If I’d bought BP shares 3 years ago, would I have cleaned up?

Over the past three years, investing in BP shares has been very lucrative. Why didn’t this writer buy then — or have plans to do so now?

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Back in the depths of 2020, the outlook for energy prices was very unclear. At that time, I considered investing in energy giant BP (LSE: BP) before deciding against it. If I had bought BP shares three years ago, what would be my position now?

Over 100% share price gain

In short, I would be sitting very pretty.

Over the past three years, BP shares have increased in value by 113%. That is the sort of return many investors dream of but can be devilishly hard to achieve in practice.

So clearly, owning BP shares during this timeframe would have been richly rewarding if I now chose to sell them at their current price.

Then again, BP shares have done little over half as well as those of US rival Exxon, which I did buy back in 2020. Those have increased by 216% in the past three years. Closer to home, UK oil major Shell has seen its shares increase by 152% in the past three years.

Best operator and valuation

That in itself offers an investing lesson, I feel.

A rising tide lifts all boats, as the old proverb goes. The oil market has boomed in the past few years and BP has benefited from that.

It has also made some of its own luck, benefiting from large reserves, a strong brand and a big distribution network. Those are assets that could also help it in future.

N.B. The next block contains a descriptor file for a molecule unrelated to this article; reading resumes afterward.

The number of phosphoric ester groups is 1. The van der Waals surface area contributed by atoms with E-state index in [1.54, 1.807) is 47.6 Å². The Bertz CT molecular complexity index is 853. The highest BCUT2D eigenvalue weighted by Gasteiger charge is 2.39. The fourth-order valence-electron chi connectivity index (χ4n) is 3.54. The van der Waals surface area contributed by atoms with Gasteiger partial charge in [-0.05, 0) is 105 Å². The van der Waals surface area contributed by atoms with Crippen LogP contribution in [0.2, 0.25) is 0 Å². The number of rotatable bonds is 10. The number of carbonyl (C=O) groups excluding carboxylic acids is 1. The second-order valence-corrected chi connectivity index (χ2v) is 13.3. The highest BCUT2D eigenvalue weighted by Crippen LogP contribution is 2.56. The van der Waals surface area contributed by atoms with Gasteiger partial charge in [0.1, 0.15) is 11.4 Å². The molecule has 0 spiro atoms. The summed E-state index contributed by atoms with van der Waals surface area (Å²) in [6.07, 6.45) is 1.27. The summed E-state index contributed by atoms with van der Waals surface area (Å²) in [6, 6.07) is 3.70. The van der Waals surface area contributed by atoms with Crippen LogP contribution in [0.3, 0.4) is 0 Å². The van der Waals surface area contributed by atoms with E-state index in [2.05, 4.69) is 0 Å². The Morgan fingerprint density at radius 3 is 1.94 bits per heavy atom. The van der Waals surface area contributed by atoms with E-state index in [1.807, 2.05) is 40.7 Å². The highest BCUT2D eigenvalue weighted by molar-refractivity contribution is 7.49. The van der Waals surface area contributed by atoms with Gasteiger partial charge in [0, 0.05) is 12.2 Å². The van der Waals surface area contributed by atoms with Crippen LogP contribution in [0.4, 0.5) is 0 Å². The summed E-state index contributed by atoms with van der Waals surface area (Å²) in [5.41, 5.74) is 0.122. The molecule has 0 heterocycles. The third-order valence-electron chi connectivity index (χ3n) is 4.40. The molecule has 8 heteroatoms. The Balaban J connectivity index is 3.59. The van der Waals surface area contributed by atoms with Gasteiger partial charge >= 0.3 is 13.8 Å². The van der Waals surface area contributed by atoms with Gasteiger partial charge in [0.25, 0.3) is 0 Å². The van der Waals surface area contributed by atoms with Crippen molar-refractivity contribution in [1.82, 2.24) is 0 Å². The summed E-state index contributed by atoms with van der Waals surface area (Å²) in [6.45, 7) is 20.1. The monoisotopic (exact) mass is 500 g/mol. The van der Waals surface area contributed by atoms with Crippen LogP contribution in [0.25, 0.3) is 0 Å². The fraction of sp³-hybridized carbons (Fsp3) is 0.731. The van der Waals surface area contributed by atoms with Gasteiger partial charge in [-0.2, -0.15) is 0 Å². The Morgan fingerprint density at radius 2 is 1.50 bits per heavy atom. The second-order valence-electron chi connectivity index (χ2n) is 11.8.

But when a market sector does well, while many operators in it could benefit as a result, as an investor the best rewards can sometimes come by owning the best operator. That depends, however, on whether one is able to do so at an attractive valuation. Exxon is an excellent operator in the energy business and crucially it looked like a bargain to me in 2020.

Dividend was slashed

Capital gains are not the only possible source of financial benefit from owning a share. There can also be dividends to consider.

In 2020, while Exxon continues to increase its dividend annually and maintain its status as a Dividend Aristocrat, BP halved its quarterly dividend.

In the past three years, I would have received around 59c (around 48p) in dividends per share. Yet at current exchange rates, that would mean that buying BP shares three years ago would have put me firmly in the black now.

I would have earned around 19% of my investment cost in the form of dividends and the shares would be up by 113%, for a total return of 132%.

Future outlook

Could the next three years be equally as rewarding?

Past performance is not a guide to what will happen next. The price of oil has been increasing and could keep rising from here, for example if an unexpected geopolitical event pushes production down. That could push the shares up.  

But energy is a cyclical market. Prices will fall at some point and that could hurt BP shares too. Even if I wanted to buy an oil company, it would not be my first choice as the non-fossil fuel element of its strategy does not look financially compelling to me.

For now, I have no plans to invest in BP.  

Should you invest, the value of your investment may rise or fall and your capital is at risk. Before investing, your individual circumstances should be assessed. Consider taking independent financial advice.

C Ruane has no position in any of the shares mentioned. The Motley Fool UK has no position in any of the shares mentioned. Views expressed on the companies mentioned in this article are those of the writer and therefore may differ from the official recommendations we make in our subscription services such as Share Advisor, Hidden Winners and Pro. Here at The Motley Fool we believe that considering a diverse range of insights makes us better investors.

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